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Producing Music Videos  by Bruce Blackwell

In our 27 year history we've had the opportunity to work with a variety of bands, choirs and performers in producing high quality music videos. Most of the music videos we've produced have been in a live concert or night club settings. Some of our busiest periods has been at SXSW (South By Southwest) in Austin during the music portion. Bands from all over the world gather to perform, promote their label and negotiate with potential investors and promoters. Many bands credit SXSW as the event that provided them with the opportunity to be discovered by the music industry's movers and shakers.

When videotaping bands, choirs and concerts in a live setting we prefer to use as many cameras as possible. When you're attempting to produce a high quality and almost "perfect" video it seems as though there's never enough cameras. We like to video as many camera angles as possible, include audience reaction and participation, gather more footage than we need and use the post-production process to fine tune the final master video. At the very least we prefer two cameras.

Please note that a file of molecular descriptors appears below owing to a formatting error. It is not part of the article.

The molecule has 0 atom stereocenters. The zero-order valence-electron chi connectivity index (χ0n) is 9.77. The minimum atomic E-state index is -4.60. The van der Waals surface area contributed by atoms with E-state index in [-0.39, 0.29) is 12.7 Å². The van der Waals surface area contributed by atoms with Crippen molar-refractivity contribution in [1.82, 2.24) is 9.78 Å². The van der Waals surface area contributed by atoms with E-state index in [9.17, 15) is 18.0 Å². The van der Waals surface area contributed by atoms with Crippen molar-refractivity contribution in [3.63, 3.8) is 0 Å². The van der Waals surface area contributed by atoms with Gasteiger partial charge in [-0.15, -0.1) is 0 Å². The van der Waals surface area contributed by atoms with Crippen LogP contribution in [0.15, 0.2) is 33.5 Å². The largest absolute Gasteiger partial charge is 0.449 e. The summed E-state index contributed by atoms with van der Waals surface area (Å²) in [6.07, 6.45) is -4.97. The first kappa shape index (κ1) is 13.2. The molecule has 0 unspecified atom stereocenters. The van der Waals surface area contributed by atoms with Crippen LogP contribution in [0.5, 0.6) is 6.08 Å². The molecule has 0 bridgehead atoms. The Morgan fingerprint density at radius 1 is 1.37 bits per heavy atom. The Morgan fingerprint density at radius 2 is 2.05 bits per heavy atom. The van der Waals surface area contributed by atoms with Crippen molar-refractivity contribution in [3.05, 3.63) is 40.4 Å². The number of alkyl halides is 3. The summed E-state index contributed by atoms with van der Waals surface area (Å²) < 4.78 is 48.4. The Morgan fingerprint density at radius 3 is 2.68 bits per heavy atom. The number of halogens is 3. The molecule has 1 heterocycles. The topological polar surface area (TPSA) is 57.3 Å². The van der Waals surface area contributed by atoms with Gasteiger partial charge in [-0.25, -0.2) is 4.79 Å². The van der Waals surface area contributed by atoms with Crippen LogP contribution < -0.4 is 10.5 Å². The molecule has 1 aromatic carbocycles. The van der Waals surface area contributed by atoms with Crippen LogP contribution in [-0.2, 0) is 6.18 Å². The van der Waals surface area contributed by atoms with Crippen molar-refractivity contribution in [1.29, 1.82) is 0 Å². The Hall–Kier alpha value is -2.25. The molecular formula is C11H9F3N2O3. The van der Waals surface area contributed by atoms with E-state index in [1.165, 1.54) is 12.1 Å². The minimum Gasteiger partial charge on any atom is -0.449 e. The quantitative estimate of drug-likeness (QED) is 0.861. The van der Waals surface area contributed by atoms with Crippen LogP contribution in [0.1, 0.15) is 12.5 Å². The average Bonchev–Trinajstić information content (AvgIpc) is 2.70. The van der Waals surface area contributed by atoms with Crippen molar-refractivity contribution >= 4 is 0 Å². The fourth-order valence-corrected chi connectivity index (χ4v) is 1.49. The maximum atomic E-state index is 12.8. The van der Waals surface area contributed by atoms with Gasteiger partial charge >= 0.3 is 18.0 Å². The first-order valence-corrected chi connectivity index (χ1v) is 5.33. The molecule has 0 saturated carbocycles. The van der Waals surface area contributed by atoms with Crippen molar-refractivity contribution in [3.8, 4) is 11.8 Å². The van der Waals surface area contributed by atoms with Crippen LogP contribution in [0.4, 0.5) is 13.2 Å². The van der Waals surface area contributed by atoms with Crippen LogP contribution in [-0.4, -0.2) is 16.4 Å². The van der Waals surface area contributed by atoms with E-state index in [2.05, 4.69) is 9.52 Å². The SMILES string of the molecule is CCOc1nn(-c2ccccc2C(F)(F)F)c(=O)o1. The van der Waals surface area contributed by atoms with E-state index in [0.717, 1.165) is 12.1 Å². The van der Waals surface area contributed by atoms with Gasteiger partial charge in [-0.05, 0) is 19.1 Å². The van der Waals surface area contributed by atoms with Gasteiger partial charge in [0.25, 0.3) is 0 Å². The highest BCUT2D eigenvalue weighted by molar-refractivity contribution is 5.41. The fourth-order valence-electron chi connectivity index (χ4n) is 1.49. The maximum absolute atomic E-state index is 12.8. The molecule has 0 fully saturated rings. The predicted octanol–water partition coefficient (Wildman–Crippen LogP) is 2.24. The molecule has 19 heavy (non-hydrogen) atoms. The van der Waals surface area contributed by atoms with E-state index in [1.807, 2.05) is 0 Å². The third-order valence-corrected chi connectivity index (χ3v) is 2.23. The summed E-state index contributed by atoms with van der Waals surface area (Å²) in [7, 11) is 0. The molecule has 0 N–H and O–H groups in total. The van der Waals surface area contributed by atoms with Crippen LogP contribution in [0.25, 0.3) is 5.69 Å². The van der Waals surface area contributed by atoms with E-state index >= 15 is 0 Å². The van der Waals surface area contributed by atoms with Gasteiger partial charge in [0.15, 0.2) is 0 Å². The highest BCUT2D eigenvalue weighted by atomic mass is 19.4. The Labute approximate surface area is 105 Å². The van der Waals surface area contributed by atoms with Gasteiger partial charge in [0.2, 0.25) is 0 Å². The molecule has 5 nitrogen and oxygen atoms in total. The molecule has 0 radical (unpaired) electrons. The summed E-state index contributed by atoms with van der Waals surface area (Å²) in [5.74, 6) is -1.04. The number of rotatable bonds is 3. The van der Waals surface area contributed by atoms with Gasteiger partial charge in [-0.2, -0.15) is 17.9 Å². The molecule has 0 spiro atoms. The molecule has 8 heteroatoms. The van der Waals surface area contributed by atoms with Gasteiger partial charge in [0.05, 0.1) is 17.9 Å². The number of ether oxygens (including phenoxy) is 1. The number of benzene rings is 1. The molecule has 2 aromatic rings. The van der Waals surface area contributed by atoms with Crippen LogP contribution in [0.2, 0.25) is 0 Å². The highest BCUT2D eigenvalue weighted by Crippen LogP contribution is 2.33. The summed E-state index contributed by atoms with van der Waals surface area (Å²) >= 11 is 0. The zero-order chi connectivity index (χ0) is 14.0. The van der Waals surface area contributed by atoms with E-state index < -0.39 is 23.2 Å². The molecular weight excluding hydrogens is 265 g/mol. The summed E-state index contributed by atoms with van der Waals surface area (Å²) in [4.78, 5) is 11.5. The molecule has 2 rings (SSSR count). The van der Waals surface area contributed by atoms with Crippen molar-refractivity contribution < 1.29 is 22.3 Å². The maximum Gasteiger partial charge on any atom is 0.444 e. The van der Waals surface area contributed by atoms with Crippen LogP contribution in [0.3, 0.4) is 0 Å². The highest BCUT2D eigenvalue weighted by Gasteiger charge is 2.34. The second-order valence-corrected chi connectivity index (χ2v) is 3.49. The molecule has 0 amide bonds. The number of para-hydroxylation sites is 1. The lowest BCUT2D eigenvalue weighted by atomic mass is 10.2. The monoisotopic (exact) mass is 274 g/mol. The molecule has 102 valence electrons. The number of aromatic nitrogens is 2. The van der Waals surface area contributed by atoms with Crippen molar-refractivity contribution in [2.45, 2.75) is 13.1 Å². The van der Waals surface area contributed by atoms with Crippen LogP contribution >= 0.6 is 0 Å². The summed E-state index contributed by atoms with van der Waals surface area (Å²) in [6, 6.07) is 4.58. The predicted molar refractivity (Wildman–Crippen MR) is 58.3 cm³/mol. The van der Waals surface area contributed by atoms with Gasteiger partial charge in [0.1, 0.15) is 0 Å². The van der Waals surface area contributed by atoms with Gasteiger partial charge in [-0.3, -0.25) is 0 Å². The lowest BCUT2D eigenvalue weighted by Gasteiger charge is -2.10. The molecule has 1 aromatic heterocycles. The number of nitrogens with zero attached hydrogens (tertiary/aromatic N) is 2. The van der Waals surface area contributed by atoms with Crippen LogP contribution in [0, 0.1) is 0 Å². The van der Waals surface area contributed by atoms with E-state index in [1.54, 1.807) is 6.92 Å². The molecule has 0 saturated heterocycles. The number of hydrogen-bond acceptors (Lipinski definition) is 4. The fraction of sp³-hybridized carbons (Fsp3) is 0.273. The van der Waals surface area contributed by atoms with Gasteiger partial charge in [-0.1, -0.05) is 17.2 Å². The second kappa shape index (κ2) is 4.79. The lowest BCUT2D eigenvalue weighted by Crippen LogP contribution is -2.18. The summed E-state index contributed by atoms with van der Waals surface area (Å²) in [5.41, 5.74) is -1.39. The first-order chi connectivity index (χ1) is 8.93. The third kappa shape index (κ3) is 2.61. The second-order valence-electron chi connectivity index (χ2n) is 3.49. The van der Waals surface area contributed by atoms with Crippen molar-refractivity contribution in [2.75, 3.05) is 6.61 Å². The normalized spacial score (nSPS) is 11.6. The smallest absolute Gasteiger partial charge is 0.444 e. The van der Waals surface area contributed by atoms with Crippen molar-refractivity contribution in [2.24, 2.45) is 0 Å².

For audio we always make an effort to patch into the house audio board or mixer. Our goal is to get very high quality audio from the mixing board while also utilizing premium camera microphones. Probably the most ideal situation, whenever possible and the budget allows, is to bring in our own mixing board, a variety of microphones and cables to do a mixture of sound.

In addition to live performances we occasionally have the opportunity to mix the band or performers' music with live action and drama - much like the traditional music videos you experience on MTV and VH1. These productions require a significant time commitment, take a great deal of planning and sometimes multiple settings. The post-production process is quite tedious and sometimes hours of footage end up on the cutting-room floor.

Whether a live performance in a traditional music venue or a more elaborate MTV-style video, the final production can bring the band, performers or single artists major returns on investment. Producing and promoting a DVD and sharing your video on YouTube and other web sites can have a very positive effect on your bottom line and future success.

Bruce Blackwell
American Video Productions

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